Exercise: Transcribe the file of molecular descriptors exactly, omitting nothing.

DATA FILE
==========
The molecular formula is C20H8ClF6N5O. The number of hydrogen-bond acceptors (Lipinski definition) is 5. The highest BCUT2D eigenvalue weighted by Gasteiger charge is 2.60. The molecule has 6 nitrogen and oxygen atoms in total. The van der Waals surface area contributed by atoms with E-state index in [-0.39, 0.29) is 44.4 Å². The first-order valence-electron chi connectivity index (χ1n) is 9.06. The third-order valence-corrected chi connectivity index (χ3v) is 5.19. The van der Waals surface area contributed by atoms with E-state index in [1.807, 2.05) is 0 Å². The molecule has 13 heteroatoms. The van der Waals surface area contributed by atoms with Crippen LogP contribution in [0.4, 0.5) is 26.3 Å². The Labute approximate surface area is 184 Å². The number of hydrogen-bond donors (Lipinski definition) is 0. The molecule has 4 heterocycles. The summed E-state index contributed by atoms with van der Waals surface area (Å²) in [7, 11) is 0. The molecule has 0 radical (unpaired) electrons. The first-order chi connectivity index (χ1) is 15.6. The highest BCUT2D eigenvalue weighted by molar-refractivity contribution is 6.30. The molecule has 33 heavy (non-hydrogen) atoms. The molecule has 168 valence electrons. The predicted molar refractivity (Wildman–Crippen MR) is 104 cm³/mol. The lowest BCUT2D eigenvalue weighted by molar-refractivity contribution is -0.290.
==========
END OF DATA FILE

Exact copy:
The molecular formula is C20H8ClF6N5O. The number of hydrogen-bond acceptors (Lipinski definition) is 5. The highest BCUT2D eigenvalue weighted by Gasteiger charge is 2.60. The molecule has 6 nitrogen and oxygen atoms in total. The van der Waals surface area contributed by atoms with E-state index in [-0.39, 0.29) is 44.4 Å². The first-order valence-electron chi connectivity index (χ1n) is 9.06. The third-order valence-corrected chi connectivity index (χ3v) is 5.19. The van der Waals surface area contributed by atoms with E-state index in [1.807, 2.05) is 0 Å². The molecule has 13 heteroatoms. The van der Waals surface area contributed by atoms with Crippen LogP contribution in [0.4, 0.5) is 26.3 Å². The Labute approximate surface area is 184 Å². The number of hydrogen-bond donors (Lipinski definition) is 0. The molecule has 4 heterocycles. The summed E-state index contributed by atoms with van der Waals surface area (Å²) in [7, 11) is 0. The molecule has 0 radical (unpaired) electrons. The first-order chi connectivity index (χ1) is 15.6. The highest BCUT2D eigenvalue weighted by molar-refractivity contribution is 6.30. The molecule has 33 heavy (non-hydrogen) atoms. The molecule has 168 valence electrons. The predicted molar refractivity (Wildman–Crippen MR) is 104 cm³/mol. The lowest BCUT2D eigenvalue weighted by molar-refractivity contribution is -0.290.